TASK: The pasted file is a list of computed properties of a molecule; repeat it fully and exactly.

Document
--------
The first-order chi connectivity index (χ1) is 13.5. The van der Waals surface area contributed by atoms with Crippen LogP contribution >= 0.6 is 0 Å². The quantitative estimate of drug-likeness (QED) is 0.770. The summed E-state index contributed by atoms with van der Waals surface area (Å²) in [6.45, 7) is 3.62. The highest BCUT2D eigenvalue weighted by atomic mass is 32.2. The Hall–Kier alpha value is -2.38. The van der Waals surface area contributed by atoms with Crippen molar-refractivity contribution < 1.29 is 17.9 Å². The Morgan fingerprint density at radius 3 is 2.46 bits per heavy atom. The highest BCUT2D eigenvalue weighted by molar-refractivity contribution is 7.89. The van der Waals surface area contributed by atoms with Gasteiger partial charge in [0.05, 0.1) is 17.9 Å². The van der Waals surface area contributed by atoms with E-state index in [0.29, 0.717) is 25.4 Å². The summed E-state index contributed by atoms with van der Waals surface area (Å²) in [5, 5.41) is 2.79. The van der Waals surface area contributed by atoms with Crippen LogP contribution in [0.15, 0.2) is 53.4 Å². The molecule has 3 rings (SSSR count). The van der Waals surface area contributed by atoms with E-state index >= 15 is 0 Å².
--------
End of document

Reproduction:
The first-order chi connectivity index (χ1) is 13.5. The van der Waals surface area contributed by atoms with Crippen LogP contribution >= 0.6 is 0 Å². The quantitative estimate of drug-likeness (QED) is 0.770. The summed E-state index contributed by atoms with van der Waals surface area (Å²) in [6.45, 7) is 3.62. The highest BCUT2D eigenvalue weighted by atomic mass is 32.2. The Hall–Kier alpha value is -2.38. The van der Waals surface area contributed by atoms with Crippen molar-refractivity contribution < 1.29 is 17.9 Å². The Morgan fingerprint density at radius 3 is 2.46 bits per heavy atom. The highest BCUT2D eigenvalue weighted by molar-refractivity contribution is 7.89. The van der Waals surface area contributed by atoms with Gasteiger partial charge in [0.05, 0.1) is 17.9 Å². The van der Waals surface area contributed by atoms with E-state index in [0.29, 0.717) is 25.4 Å². The summed E-state index contributed by atoms with van der Waals surface area (Å²) in [5, 5.41) is 2.79. The van der Waals surface area contributed by atoms with Crippen LogP contribution in [0.15, 0.2) is 53.4 Å². The molecule has 3 rings (SSSR count). The van der Waals surface area contributed by atoms with E-state index >= 15 is 0 Å².